being the anniversary day, Mr. Harper
had his usual reminder from the vice
not sent to the public schools. He was
tutored at home and for awhile at
tended Cutler's school. In 1875, when
the family was living in Fifty-seventh
street, he entered Harvard and for
several years was but rarely in this
city. His vacations were spent in the
country and in traveling. His father
died in 187r, but Mrs. Roosevelt con
tinued to live in Fifty-seventh street
until her death in 1884. It was here
that the president lived as a young
man just out of college he entered the
arena of New York politics in 1881 as
a candidate for the New York assem
bly In the twenty-fifth district, a part
of the town strongly republican. Some
years ago Theodore Roosevelt, growing
reminiscent of his entrance into poli
tics, observed: "I have always be
lieved, and do yet, that a man should
join a political organisation and should
attend the primaries that he should
not be content to be governed, but
do ids part in the work. So, upon
leaving college, I went to the local
headquarters, attended all meetings,
and took my part in whatever was up.
There came n revolt against the mem
ber of the assembly from that district.
I was nominated to succeed him and
was'elected." He was re-elected to
the legislature in 1883 and his activity
tlwsre as a reformer and anti-machine
man Is well known. In 1883 Mr.
Roosevelt, having married, moved to
f»5 East Forty-fifth street, a modest
New Brunswick brownstone house,
where he lived only one year. This
was the time when the state repub
lican convention sent the young as
semblyman to the republican national
convention at Chicago, which nomi
nated James G. iilalnc for the presi
dency. Mr. Ruftnevelt went unln
structed, but it) favor of the nomina
tion of Senator Edmunds. He did not
sulk in his tent, nor did li«» j"in the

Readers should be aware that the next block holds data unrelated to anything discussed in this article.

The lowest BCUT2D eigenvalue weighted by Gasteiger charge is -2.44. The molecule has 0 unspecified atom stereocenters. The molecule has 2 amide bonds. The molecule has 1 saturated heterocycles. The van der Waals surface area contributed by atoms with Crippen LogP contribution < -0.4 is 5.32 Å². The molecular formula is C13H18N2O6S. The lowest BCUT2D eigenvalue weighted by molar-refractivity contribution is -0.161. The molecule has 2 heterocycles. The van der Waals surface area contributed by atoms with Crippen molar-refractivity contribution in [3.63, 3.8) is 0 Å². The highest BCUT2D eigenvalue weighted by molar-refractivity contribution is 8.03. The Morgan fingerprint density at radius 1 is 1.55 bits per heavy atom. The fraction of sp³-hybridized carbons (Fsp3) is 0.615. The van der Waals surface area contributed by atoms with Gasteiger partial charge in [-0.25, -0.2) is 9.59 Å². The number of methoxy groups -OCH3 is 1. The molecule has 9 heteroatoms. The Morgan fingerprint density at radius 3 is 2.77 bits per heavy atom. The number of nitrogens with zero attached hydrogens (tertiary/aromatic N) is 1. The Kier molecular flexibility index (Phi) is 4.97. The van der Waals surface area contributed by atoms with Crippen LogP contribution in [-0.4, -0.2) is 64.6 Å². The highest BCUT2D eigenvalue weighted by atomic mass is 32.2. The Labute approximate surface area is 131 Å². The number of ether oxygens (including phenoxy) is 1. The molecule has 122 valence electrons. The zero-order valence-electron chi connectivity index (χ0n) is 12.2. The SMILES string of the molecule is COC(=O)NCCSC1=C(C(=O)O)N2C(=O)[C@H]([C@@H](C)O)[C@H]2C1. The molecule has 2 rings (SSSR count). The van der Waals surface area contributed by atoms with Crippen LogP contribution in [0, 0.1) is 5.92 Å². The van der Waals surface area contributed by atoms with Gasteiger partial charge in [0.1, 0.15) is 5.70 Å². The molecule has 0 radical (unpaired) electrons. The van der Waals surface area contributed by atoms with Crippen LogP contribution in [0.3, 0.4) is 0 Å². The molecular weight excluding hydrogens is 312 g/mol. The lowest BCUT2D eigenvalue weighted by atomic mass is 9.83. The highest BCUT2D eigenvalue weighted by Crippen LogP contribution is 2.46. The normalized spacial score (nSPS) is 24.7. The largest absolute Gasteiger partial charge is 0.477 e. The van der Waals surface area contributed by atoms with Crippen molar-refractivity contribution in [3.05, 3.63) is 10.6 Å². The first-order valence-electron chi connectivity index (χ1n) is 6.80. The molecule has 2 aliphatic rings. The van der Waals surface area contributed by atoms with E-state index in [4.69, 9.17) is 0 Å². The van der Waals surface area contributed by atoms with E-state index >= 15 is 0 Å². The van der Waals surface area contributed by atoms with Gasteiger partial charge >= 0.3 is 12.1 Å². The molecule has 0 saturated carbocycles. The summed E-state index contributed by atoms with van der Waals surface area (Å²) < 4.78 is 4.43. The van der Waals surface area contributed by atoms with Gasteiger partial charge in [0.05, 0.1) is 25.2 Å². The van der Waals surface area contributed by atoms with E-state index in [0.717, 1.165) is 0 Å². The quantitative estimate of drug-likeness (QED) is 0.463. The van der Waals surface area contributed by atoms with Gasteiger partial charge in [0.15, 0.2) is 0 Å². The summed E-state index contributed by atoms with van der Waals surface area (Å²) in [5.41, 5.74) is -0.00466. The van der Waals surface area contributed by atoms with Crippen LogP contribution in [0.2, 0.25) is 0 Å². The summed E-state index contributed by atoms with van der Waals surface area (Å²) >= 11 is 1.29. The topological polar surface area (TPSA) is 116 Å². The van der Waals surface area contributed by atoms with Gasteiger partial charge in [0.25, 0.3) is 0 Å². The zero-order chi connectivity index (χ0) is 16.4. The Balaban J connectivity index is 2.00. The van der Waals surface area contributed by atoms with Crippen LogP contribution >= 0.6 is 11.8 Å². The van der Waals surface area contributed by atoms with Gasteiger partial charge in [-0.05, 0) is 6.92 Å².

forces of George William CurtLs and
his party, but declared it was better
to stick to the party and thp. party
nomitkte. th 1834 Mr. Eooaevait
moved to 422 Madison avenue, where
Made Hit
Professor Burgess Was Given a Hearty
Reception by the German 8tudents
and Each Reference to President
RoaeevaJt Was Liberally Applauded.
Berlin^ 6ct. 27*.—Prof. John W. Bur
gess, dean of Columbia university, New
York, first incumbent of the Theodore
Roosevelt professorship of American
history and Institutions at the univer
sity of Berlin, began his lectures to
day. Emperor William( the empress,
Prince August Wllhelm, United States
Ambassador Tower and Mrs. Tower,
Dr. Studt, minister of education, and
about fifty professors and some resi
dent Americans, occupied chairs near
the reading desk In the lecture hall,
while behind them were 400 students,
who energetically heered Professor
Burgess, when he entered and applaud
ed every reference to President Roose
Fifth National Business 8how,
New York, Oct. 27.—The lifftli na
tional business show opened in Madi
son Square Garden today. Soth from
the number ot exhibits and the gen
eral attendance of the public It by far
eclipses anything of Its kind held here
before. The United States govern
ment has officially recognized the ex
position and have an exhibit in the
department of labor and commerce.
During the exposition the National As
sociation of Manufacturers will hold
their annual convention when mem
bers from all parts of the states have
signified their intention of being pres